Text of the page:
Ramat Beit Shemeh, Israel

  5. Laya,
    Tears are pouring down my face from reading this beautiful post. It is just amazing that Tom felt a need, and followed it, to return to his roots and to share that history with you and your children.
    My sister and I were drawn to work on my father's family tree and to search out the places of his ancestry in the final years of his life and continuing after his death, so I know how powerful those experiences are.
    Clearly Tom had some subconscious knowledge of nearing the end of his life and a need to connect with his history and his early life, and he was wise enough and in touch with his inner wisdom enough to do so. It gives me goosebumps to think that the day before he died he went back to his childhood home for the first time! And I am so happy for you that he wanted to share this with you, and that the landlord was so open and interested in Tom's connection and the history of the building. I believe he would be interested to know that Tom died the next day, and how perfect it was that he was open and interested in hearing Tom's story and to talk of connections to the past. When our hearts are open and interested, we do so much for one another.
    Thank you so much for sharing the pictures. I loved hearing the story and seeing Tom as a baby and child and adult, the day before he died, back where it all began.
    I have shared this quote dozens of times in my life, and I'm sure you've seen it before, but I think it's even more important at this time in your life: "The stories people tell have a way of taking care of them. If stories come to you, care for them. And learn to give them away where they are needed. Sometimes a person needs a story more than food to stay alive. That is why we put these stories in each others' memory. This is how people care for themselves." (Barry Lopez)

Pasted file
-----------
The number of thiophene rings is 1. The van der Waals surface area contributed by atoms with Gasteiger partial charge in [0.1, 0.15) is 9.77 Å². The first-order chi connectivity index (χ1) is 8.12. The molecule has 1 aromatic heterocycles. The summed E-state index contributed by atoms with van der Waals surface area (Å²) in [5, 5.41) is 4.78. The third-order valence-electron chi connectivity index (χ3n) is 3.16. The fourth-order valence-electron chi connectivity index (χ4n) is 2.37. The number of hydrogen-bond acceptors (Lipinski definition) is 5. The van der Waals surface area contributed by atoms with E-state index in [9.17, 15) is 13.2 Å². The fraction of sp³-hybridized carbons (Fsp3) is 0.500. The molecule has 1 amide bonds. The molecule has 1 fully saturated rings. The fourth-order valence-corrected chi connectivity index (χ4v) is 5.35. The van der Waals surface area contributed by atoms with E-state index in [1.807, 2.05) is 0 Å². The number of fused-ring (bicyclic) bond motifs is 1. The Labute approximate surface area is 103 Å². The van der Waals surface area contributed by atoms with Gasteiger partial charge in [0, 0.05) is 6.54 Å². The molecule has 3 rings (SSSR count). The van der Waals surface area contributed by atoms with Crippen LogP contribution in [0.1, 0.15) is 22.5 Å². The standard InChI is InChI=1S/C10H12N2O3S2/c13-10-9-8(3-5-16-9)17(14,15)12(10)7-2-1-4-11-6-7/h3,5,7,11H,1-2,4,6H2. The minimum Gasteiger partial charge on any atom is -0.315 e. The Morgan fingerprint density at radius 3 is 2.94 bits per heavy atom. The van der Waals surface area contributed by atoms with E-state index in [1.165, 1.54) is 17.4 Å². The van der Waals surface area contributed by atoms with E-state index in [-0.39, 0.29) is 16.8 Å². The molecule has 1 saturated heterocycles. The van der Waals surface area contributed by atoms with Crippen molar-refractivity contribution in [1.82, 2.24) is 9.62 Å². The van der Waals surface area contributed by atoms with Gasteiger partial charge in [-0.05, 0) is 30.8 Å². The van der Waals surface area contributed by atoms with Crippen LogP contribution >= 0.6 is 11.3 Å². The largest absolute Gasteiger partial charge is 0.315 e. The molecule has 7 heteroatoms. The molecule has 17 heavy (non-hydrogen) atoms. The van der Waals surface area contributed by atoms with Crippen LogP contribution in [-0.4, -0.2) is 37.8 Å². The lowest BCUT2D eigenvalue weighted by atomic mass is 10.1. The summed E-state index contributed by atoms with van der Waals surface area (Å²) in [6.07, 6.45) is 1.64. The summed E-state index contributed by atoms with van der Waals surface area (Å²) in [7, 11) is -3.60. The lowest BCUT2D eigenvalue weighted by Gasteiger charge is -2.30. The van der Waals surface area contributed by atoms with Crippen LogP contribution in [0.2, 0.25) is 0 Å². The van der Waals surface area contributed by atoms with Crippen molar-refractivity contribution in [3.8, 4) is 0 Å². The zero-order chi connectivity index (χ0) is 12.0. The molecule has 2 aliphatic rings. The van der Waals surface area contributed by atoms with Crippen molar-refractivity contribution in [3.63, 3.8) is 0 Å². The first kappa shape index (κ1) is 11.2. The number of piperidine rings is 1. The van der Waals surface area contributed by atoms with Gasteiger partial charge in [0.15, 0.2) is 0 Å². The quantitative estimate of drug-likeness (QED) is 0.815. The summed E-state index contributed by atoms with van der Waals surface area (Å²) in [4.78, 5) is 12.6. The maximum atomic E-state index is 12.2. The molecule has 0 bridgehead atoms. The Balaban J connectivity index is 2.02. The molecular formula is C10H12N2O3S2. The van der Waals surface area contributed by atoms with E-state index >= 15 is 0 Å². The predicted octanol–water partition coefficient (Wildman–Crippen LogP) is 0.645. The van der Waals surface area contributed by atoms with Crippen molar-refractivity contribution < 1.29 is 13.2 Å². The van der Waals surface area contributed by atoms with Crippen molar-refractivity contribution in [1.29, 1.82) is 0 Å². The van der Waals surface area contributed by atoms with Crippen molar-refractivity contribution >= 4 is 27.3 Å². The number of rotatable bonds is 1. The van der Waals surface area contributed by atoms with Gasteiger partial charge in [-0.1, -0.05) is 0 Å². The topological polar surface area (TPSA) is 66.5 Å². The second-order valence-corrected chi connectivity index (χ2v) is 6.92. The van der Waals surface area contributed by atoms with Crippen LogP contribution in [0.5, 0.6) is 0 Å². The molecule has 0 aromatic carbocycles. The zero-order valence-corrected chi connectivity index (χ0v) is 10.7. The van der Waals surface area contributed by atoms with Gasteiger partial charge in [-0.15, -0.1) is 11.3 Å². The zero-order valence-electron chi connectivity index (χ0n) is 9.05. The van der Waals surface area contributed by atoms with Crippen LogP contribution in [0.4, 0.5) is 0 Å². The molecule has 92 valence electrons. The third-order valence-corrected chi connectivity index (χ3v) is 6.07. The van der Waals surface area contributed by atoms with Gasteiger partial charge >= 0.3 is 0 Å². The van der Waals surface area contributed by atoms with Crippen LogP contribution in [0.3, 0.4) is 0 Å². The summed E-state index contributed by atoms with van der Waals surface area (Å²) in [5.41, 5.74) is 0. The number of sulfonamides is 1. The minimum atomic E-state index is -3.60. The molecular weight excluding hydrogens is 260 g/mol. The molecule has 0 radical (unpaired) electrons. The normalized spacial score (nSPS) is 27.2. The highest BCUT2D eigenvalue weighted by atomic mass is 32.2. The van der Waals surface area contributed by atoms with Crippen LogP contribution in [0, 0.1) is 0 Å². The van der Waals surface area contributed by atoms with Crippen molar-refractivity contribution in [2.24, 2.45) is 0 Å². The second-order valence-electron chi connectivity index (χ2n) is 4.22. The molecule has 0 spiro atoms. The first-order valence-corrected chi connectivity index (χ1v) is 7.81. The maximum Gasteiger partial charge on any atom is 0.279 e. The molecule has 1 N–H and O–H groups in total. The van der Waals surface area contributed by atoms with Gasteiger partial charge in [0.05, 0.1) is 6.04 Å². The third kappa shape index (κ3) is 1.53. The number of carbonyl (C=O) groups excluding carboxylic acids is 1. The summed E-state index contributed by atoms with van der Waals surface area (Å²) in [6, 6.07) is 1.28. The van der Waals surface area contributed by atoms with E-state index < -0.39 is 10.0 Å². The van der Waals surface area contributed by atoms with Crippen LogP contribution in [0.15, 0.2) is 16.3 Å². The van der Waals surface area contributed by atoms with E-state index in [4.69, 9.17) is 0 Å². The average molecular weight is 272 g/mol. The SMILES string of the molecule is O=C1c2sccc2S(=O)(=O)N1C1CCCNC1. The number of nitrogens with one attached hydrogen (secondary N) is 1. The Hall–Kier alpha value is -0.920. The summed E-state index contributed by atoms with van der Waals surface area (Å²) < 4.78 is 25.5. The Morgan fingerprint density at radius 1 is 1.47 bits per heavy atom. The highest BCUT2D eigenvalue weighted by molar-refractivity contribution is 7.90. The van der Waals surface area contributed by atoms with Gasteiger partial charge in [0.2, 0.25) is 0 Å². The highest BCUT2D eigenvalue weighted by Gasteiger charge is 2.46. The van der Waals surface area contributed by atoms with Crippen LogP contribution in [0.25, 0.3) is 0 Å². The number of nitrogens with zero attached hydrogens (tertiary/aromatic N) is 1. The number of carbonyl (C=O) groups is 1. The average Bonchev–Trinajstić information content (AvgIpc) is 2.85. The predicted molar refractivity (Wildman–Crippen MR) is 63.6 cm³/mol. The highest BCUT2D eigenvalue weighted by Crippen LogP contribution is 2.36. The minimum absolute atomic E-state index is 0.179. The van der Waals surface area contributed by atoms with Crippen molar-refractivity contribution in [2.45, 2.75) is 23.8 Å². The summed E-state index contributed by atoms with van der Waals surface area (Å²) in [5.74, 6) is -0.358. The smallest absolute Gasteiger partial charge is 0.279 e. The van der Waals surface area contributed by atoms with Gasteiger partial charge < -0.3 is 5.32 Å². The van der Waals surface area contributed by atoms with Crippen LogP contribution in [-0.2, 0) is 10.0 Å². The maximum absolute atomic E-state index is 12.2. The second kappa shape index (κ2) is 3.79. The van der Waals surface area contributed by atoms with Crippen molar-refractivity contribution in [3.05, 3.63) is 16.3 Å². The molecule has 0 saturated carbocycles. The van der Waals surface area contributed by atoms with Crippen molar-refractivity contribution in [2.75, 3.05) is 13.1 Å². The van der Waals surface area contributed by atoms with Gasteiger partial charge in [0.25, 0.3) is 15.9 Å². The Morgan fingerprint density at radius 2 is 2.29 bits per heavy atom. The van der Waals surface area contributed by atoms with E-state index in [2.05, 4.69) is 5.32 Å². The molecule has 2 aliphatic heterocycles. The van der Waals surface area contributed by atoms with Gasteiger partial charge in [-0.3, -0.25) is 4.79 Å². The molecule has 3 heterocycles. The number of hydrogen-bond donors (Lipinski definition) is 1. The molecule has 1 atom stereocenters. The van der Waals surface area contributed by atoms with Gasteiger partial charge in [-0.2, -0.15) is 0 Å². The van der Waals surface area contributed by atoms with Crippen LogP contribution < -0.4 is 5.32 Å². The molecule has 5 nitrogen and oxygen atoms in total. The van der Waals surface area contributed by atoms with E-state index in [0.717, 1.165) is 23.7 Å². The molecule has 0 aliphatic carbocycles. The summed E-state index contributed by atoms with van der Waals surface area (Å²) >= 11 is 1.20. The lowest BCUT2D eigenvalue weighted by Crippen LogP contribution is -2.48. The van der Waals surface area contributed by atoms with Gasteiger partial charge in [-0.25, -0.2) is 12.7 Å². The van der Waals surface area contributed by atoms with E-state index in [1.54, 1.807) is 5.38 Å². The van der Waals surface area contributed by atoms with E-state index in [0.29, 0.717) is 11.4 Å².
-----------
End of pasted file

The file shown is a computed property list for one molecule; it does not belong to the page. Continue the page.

It nourishes all of us to hear your stories about Tom and to follow the story of your grief. And we in turn need to nourish you with stories of our memories of him and other stories. Thank you SO much for sharing this story and the pictures.
    Thank you also for the brushstroke. It is a perfect metaphor for the completeness and yet the transience of life, like the Wheel of Fortune card in the Tarot. How many brush strokes you must have seen him make over the course of your life time together! And he knew exactly how to make each stroke to bring something to life!
    Laya, my heart is with you in your grief as you make meaning of this huge and sudden loss of the love of your life.